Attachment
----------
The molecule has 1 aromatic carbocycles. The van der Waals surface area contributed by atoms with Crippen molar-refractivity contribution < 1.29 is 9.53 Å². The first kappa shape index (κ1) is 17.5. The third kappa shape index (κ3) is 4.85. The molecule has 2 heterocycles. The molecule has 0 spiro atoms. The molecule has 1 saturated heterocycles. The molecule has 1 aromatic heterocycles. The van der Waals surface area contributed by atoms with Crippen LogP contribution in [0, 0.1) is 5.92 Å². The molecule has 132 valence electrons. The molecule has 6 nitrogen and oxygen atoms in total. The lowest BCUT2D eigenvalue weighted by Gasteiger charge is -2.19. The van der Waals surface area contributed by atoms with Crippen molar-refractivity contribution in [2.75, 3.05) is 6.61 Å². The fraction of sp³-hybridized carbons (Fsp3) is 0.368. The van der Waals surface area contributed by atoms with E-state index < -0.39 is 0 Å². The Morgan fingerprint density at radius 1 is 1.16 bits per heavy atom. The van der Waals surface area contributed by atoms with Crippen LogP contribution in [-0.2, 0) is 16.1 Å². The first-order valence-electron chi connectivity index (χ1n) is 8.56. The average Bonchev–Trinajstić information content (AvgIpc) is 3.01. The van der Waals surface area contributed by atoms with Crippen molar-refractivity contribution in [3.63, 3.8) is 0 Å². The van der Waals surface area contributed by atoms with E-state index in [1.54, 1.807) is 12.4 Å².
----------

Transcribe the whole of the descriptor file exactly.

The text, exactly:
The molecule has 1 aromatic carbocycles. The van der Waals surface area contributed by atoms with Crippen molar-refractivity contribution < 1.29 is 9.53 Å². The first kappa shape index (κ1) is 17.5. The third kappa shape index (κ3) is 4.85. The molecule has 2 heterocycles. The molecule has 0 spiro atoms. The molecule has 1 saturated heterocycles. The molecule has 1 aromatic heterocycles. The van der Waals surface area contributed by atoms with Crippen LogP contribution in [0, 0.1) is 5.92 Å². The molecule has 132 valence electrons. The molecule has 6 nitrogen and oxygen atoms in total. The lowest BCUT2D eigenvalue weighted by Gasteiger charge is -2.19. The van der Waals surface area contributed by atoms with Crippen molar-refractivity contribution in [2.75, 3.05) is 6.61 Å². The fraction of sp³-hybridized carbons (Fsp3) is 0.368. The van der Waals surface area contributed by atoms with E-state index < -0.39 is 0 Å². The Morgan fingerprint density at radius 1 is 1.16 bits per heavy atom. The van der Waals surface area contributed by atoms with Crippen LogP contribution in [-0.2, 0) is 16.1 Å². The first-order valence-electron chi connectivity index (χ1n) is 8.56. The average Bonchev–Trinajstić information content (AvgIpc) is 3.01. The van der Waals surface area contributed by atoms with Crippen molar-refractivity contribution in [3.63, 3.8) is 0 Å². The van der Waals surface area contributed by atoms with E-state index in [1.54, 1.807) is 12.4 Å².